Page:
Quantum added 75 new StorNext and Lattus customers. It is going after media and entertainment companies, and Gacek said it landed a $200,000-plus deal at a major studio, an international broadcaster and a follow-up sale with a TV shopping network in the quarter. Quantum is also looking to replace aging Apple Xsan systems with its StorNext Pro high performance systems for post-production studios and small broadcasters.
Quantum also increased the number of partners selling StorNext by 12 percent since last year.
The amount of time Gacek spent talking about StorNext during the Wednesday earnings call was disproportionate to its overall contribution to the company, he admitted in an interview afterwards. But he said StorNext is the Quantum platform clearly on the rise.
“Tape is still the biggest part of our business, so I get in trouble internally when I do that [talk up StorNext],” he said. “But in the world of software, cloud and unique value, StorNext is where we have the most differentiation and overall growth.”
Gacek said the StorNext 5 release that pumped up the software’s performance and scalability has been a big boost. Quantum is also looking to capitalize on the emergence of object storage, which it sells through an OEM partnership with Amplidata on its Lattus appliances.
Video storage is a big use case for StorNext and Lattus. Gacek said Quantum previously sold to all major sports leagues, and now is looking to expand to the individual teams as they use more video for scouting and in-game entertainment.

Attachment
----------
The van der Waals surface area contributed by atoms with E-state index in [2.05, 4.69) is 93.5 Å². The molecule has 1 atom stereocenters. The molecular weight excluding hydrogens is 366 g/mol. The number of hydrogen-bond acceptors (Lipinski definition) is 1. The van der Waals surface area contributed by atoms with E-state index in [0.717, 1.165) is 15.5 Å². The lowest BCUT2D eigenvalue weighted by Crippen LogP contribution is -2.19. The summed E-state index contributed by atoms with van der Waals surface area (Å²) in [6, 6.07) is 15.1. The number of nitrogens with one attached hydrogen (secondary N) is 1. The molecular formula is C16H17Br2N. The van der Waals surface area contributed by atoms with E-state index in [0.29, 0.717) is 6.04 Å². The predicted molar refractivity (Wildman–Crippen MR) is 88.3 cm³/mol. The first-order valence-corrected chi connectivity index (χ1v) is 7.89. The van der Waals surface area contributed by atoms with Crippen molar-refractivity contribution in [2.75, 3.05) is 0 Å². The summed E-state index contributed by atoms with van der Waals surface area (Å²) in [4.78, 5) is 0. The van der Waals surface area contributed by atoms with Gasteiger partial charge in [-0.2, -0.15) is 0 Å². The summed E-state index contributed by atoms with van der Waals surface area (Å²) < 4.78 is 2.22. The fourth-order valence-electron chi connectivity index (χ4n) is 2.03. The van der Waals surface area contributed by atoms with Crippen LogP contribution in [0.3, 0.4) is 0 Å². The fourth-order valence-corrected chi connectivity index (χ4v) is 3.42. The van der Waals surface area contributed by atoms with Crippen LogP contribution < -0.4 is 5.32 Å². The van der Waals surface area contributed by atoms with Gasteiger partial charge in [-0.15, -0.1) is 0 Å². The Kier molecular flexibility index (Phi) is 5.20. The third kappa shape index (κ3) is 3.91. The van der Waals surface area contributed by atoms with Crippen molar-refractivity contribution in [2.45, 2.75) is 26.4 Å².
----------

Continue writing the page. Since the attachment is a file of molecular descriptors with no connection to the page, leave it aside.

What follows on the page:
Quantum added around 90 new DXi customers in the quarter, and Gacek said it won close to 55 percent of its deals with the disk backup appliance. He hopes DXi will get a boost from the DXi6900 launched this week. The 6900 is built on StorNext 5 software and scales from 17 TB to 510 TB.
“We said we’re going to grow at the same rate as the market,” Gacek said of DXi. According to IDC’s latest purpose built backup appliance tracker, that market decreased by 2.5 percent in the first quarter of 2014 although the research firm predicts it will return to growth.
As for its bread and butter, Quantum’s branded tape automation revenue dropped nine percent and OEM tape automation – sold through partnerships with vendors including Dell, Hewlett-Packard and IBM – fell 24 percent from last year. Gacek said the branded business probably gained share despite the decline, but OEM revenue – a minority of Quantum’s tape business – has been a sore spot.